Before I get into the types of protein supplements and the recommended amounts per specific individual, please remember that protein is one of the most over consumed supplements out there. Typical American diets contain more than enough protein for the typical individual. That being said, some individuals, specifically athletes and individuals who are training (whether it’s cardio, strength, etc) do need increased amounts of protein. Let’s get to the pros/cons of the most popular forms of protein supplements.
Soy protein is derived from soy beans. Soy is the only “complete” protein that is a plant product-versus meat proteins. Soy may be detrimental to males who supplement with it due to the correlation between it and increased estrogen levels. Soy is considered a complete protein due to it contains all the essential amino acids for human nutrition.
A high quality protein derived from milk. It is abundant in muscle building amino acids. Whey is digested quickly, which can lead to rapid, but short-lived spikes in amino acid levels and can lead to an increase in muscle protein synthesis.
Also a high quality protein that is derived from milk and is abundant in amino acids. Casein is more slowly digested than whey, which seems to inhibit protein breakdown, as compared to the faster digestion of whey.
Egg protein is an alternative to the milk based proteins and the soy based. There are some perspectives out there who believe that all dairy products should be avoided by both childhood and adult populations due to a correlation to hormone levels and our nationwide obesity crisis. As result of these perspectives, one may consider supplementing with egg protein.
I am a true believer that you are going to be most productive by consuming nutrient rich meals. If you want to increase your protein consumption, then focus on lean proteins: chicken, turkey, fish, and lean red meat. But, if you after you’ve taken the time to analyze your diet and your energy needs, then you may need to supplement protein-potentially pre and post workouts. But, which of the above proteins are going to be most beneficial to you and at what time of your nutrition program?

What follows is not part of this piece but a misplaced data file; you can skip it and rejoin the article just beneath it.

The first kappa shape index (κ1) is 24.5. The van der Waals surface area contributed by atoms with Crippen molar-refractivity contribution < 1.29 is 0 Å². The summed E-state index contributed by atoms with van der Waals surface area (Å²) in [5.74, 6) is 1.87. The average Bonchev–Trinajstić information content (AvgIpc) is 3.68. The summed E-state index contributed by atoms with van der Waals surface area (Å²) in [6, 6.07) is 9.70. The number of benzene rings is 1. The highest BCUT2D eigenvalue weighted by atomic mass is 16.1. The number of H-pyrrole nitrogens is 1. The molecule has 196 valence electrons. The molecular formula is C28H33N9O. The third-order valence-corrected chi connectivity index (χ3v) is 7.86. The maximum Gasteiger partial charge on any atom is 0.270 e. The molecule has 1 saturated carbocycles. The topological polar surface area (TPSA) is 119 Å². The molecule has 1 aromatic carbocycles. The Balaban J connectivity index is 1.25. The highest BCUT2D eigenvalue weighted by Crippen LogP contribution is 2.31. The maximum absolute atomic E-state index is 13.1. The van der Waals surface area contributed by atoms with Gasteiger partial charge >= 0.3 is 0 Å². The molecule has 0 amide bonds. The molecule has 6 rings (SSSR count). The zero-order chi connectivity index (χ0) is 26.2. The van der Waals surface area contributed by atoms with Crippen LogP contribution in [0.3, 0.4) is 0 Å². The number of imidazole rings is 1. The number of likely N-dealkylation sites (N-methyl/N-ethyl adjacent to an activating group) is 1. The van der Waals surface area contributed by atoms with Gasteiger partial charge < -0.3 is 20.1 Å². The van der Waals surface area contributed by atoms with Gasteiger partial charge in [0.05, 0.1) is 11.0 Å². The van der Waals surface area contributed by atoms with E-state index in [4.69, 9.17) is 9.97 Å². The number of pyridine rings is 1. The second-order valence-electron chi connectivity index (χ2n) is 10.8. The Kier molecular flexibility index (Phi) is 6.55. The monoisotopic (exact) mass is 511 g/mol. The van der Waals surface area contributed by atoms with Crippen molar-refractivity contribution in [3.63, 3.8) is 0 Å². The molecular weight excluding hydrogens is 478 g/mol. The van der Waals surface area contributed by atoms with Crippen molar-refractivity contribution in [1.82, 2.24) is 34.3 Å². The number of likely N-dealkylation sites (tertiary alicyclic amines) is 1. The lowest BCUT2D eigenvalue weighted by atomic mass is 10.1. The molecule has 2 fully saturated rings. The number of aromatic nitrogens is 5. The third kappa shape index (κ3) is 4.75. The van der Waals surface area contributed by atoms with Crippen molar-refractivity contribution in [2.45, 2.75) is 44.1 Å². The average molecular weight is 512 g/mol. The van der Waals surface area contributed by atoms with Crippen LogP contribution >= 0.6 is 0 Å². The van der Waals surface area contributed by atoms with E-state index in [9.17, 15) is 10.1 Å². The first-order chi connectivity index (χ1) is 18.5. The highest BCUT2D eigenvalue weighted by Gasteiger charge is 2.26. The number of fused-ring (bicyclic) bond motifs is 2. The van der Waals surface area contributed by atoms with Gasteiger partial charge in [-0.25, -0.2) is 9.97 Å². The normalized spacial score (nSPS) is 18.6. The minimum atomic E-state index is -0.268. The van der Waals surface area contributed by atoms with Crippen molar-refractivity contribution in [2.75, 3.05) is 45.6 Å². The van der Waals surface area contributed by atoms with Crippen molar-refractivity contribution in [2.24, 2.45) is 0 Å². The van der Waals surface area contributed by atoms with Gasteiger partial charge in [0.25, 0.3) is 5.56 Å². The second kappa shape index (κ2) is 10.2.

The general clinical recommendations include this brief summary: Since casein is slowly digested and whey is a fast digesting protein, both should be considered for supplementing but at different times in the day. Due to the slow digestion process of casein, research leads us to believe that casein will be more beneficial if consumed at bedtime-this will aid in evenly distributing the protein over the eight hours (remember, sleep is essential to growth and recovery-if you want to get stronger, bigger, faster, fitter, etc you need a minimum of 7-9 hours sleep) that you sleep.
Whey, on the other hand, is easily digested and broken down into the blood stream. As a result, it is recommended that whey be consumed pre and post exercise, where the results can be quickly consumed and aid in replacing protein stores used during intense exercise. Whey becomes even more productive in supplement form when combined with a carbohydrate supplement (general rule of thumb is 2/3 carbs and 1/3 protein).
As for soy and egg, when compared to the other two, in my research I’ve performed, it should be your last option of the three listed due to amino acid content and protein synthesis. The protein synthesizing capabilities are considerable less than that of the milk based protein sources. But, if you are lactate intolerant (milk sensitivity) then soy (if you are a female) or egg could be good alternatives.
In summary, protein is WAY over supplemented. But, if you are a high intensity training athlete, you may want to consider the above forms of protein. You have to realize, more isn’t always or usually better. If you over consume protein, just like anything else, it will just turn to waste and you will have the most expensive material in your toilet in the entire neighborhood.